Five of the included studies looked at ethnic differences in the likelihood of involuntary admissions. Archie and colleagues found that patients of Asian ethnicity in Canada were less likely to have an involuntary admission, relative to other groups . Among the studies from England, both Harrison and colleagues and Morgan and colleagues found that Black-Caribbean patients were more likely to be admitted involuntarily [25, 26], and Morgan additionally found that Black-African patients were also more likely to have an involuntary admission, relative to White patients . Both studies found evidence of effect modification by gender, although in opposite directions. Specifically, Harrison and colleagues found that Black-Caribbean females, but not males, were more likely to have an involuntary admission , whereas Morgan and colleagues report a significant association for males only . The latter study also found evidence of effect modification by age, with younger Black-Caribbean patients having a much higher odds of involuntary admission than older Black-Caribbean patients, relative to the White group . Burnett and colleagues did not find significant evidence of ethnic differences in involuntary admissions overall, but did find evidence of effect modification when the interaction between ethnicity and other sociodemographic factors were considered. Specifically, they found that the risk of involuntary admission was higher for White males with low education, for Black males who were living alone and for Asian patients who were living in public housing . Cole and colleagues from England found that Black patients were more likely to have an involuntary admission, but this finding did not reach statistical significance .
- Top of page
- Material and methods
- Declaration of interest
- Appendix: Terms used for Medline search strategy
Our systematic literature review and meta-analysis on ethnic differences in the pathway to care in FEP found significant differences in the likelihood of both GP involvement and police involvement for Black patients in Canada and England, relative to White patients. Black patients were less likely to have GP involvement and more likely to have police involvement on their pathway to care. We did not find evidence of differences for patients of Asian backgrounds; however, we had a very limited availability of data for these meta-analyses. We also found evidence to suggest that there may be ethnic differences in the likelihood of involuntary admission for Black patients with FEP; however, there was significant effect modification by sociodemographic factors, and we therefore opted not to meta-analyse these data. It is noteworthy that the included studies also reported ethnic differences in other indicators of the pathways to care, including the type of first contact , the source of referral into psychiatric services , the total number of contacts on the care pathway [14, 34], family involvement in help-seeking  and the likelihood of contact with emergency services .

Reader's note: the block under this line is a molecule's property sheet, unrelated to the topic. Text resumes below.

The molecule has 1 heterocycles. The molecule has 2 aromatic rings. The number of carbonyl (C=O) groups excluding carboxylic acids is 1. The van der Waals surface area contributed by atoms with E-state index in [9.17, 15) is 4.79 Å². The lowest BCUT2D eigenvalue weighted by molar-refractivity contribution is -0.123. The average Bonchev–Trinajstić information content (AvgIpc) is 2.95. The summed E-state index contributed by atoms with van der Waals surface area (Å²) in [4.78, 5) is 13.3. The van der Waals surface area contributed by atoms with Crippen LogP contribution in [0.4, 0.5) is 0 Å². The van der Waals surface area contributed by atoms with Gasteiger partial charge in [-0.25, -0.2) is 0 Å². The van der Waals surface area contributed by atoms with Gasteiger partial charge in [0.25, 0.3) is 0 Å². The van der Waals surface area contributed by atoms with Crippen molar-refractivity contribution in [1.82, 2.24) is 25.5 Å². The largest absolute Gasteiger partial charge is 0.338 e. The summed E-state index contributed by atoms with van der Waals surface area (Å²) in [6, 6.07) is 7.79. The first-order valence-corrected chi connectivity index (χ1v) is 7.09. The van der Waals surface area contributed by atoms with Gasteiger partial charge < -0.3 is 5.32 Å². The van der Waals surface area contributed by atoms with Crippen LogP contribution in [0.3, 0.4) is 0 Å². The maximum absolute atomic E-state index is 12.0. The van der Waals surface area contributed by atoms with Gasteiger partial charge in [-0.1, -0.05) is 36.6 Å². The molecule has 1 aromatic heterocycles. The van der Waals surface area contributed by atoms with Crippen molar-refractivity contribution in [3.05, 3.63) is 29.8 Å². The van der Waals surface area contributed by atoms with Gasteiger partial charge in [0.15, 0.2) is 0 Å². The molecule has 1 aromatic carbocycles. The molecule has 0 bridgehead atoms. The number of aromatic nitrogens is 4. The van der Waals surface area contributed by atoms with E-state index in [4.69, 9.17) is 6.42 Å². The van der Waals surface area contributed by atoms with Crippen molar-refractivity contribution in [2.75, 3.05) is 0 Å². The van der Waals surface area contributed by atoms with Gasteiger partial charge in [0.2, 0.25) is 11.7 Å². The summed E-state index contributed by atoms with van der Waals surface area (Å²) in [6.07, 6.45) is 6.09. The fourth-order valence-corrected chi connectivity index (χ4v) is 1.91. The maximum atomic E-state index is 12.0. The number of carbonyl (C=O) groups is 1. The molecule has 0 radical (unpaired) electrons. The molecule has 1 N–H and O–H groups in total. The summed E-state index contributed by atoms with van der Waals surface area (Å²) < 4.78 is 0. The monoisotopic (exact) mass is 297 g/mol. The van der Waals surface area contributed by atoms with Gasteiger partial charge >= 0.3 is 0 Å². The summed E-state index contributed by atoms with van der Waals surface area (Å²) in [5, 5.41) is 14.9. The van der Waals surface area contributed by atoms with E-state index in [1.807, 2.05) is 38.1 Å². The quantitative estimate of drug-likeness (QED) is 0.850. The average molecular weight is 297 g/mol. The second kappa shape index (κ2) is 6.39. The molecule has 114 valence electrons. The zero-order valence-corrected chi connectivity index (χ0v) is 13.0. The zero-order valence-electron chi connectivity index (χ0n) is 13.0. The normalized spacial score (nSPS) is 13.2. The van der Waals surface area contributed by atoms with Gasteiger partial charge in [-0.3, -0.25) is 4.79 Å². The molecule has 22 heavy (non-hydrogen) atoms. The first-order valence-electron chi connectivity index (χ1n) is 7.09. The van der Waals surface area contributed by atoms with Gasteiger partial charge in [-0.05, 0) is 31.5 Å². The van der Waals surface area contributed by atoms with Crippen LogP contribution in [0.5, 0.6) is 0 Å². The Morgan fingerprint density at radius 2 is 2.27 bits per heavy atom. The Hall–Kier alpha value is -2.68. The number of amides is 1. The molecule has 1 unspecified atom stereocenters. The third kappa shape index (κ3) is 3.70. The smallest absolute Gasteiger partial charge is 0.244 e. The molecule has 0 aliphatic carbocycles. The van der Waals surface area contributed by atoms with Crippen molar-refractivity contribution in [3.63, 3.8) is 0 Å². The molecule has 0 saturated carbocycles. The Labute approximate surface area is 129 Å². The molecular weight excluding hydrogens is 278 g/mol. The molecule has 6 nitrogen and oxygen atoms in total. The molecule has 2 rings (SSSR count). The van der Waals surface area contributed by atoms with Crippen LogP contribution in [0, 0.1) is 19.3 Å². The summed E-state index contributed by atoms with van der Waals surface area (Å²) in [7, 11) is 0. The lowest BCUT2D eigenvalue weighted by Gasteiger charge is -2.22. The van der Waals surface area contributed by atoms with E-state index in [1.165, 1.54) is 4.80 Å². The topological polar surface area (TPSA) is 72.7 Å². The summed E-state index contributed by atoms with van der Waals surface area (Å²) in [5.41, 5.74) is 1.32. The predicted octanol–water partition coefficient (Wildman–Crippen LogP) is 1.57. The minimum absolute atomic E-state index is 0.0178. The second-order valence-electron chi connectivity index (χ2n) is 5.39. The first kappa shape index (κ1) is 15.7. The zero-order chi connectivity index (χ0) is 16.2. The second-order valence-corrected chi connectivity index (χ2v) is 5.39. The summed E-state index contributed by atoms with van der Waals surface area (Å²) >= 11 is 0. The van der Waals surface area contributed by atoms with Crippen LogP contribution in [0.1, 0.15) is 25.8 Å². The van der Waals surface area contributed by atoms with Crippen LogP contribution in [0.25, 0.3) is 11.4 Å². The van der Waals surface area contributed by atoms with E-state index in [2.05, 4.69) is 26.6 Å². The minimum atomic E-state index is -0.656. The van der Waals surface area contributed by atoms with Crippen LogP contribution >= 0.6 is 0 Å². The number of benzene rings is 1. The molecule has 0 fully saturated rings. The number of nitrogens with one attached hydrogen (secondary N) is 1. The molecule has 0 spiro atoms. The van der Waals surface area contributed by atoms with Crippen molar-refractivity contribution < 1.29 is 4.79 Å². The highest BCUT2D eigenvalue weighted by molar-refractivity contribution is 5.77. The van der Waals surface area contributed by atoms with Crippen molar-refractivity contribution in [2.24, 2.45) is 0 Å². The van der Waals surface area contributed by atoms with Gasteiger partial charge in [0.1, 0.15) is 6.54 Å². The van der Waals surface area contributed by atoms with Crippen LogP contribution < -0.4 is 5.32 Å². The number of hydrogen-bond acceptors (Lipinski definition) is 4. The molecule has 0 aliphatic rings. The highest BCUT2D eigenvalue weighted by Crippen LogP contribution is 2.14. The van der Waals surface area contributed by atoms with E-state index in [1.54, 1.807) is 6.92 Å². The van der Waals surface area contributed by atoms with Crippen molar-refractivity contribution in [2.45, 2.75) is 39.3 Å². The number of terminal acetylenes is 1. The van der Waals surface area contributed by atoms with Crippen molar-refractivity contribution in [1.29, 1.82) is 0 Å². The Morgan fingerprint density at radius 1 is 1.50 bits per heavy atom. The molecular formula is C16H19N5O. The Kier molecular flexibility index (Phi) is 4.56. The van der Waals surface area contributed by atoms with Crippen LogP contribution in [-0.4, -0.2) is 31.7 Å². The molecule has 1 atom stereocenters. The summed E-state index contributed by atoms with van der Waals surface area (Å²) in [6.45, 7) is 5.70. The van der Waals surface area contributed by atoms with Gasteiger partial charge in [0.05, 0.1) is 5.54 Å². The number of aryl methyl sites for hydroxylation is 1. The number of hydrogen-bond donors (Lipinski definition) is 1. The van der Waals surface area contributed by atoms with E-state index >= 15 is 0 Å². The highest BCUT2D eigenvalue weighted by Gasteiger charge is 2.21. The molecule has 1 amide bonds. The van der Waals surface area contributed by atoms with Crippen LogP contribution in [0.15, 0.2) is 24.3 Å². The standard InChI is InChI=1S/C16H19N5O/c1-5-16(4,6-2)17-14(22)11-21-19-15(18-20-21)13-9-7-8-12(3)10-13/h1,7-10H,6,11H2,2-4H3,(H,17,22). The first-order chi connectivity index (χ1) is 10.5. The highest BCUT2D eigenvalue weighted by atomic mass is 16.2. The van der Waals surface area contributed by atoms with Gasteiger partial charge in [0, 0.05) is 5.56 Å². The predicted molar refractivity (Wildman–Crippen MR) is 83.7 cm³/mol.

Prior reports of ethnic differences in pathways to care in FEP have been inconsistent . There has been speculation that ethnic disparities in service use may arise only after the first episode, owing to increased stigma from within minority communities or negative experiences with services received at the first episode [27, 30]. However, it is likely that these inconsistent reports are due to the inadequate sample size of many of the prior studies. The results of our meta-analysis suggest that when the data from these studies are pooled, there is a significantly reduced likelihood of GP involvement and an increased likelihood of police involvement for Black patients relative to White. Even with the pooling of data in the meta-analysis, the Asian groups are underrepresented and small numbers may explain the lack of significance in the pooled effect estimates. The fact that these findings are not being driven by any one study suggests that the prior studies reporting no significant difference were likely underpowered. Indeed, none of the included studies demonstrated that they had obtained a sufficient sample for detecting ethnic differences in pathways to care. Based on the proportions reported in each of the papers, only the studies by Morgan and colleagues  and Ghali and colleagues  are adequately powered to detect an odds ratio of at least two (as found in the meta-analysis of police involvement) for a Black vs. White comparison of groups. Despite their large sample sizes, these studies are still underpowered for examining differences in some of the specific ethnic groupings without aggregation.